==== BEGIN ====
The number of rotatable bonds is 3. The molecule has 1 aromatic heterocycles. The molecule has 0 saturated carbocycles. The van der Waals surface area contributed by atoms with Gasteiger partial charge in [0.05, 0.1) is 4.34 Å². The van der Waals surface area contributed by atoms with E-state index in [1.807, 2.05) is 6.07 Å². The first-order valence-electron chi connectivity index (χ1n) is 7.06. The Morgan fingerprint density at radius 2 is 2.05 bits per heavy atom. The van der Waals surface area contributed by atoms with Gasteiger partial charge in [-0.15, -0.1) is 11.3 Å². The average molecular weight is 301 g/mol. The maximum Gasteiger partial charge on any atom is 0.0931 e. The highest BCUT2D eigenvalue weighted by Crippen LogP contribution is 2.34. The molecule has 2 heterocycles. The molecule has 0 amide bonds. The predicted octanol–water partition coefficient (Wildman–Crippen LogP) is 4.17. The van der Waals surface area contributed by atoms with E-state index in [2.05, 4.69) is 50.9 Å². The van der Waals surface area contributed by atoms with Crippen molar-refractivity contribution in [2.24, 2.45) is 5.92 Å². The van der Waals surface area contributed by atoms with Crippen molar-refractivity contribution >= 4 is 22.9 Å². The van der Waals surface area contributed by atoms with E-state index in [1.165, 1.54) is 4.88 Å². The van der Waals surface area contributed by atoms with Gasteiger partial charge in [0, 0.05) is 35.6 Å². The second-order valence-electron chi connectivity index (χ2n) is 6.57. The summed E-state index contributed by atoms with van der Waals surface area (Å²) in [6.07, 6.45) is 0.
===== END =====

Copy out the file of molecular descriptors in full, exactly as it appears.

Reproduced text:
The number of rotatable bonds is 3. The molecule has 1 aromatic heterocycles. The molecule has 0 saturated carbocycles. The van der Waals surface area contributed by atoms with Gasteiger partial charge in [0.05, 0.1) is 4.34 Å². The van der Waals surface area contributed by atoms with E-state index in [1.807, 2.05) is 6.07 Å². The first-order valence-electron chi connectivity index (χ1n) is 7.06. The Morgan fingerprint density at radius 2 is 2.05 bits per heavy atom. The van der Waals surface area contributed by atoms with Gasteiger partial charge in [-0.15, -0.1) is 11.3 Å². The average molecular weight is 301 g/mol. The maximum Gasteiger partial charge on any atom is 0.0931 e. The highest BCUT2D eigenvalue weighted by Crippen LogP contribution is 2.34. The molecule has 2 heterocycles. The molecule has 0 amide bonds. The predicted octanol–water partition coefficient (Wildman–Crippen LogP) is 4.17. The van der Waals surface area contributed by atoms with E-state index in [2.05, 4.69) is 50.9 Å². The van der Waals surface area contributed by atoms with Crippen molar-refractivity contribution in [2.24, 2.45) is 5.92 Å². The van der Waals surface area contributed by atoms with Crippen molar-refractivity contribution >= 4 is 22.9 Å². The van der Waals surface area contributed by atoms with E-state index in [1.165, 1.54) is 4.88 Å². The van der Waals surface area contributed by atoms with Gasteiger partial charge in [0, 0.05) is 35.6 Å². The second-order valence-electron chi connectivity index (χ2n) is 6.57. The summed E-state index contributed by atoms with van der Waals surface area (Å²) in [6.07, 6.45) is 0.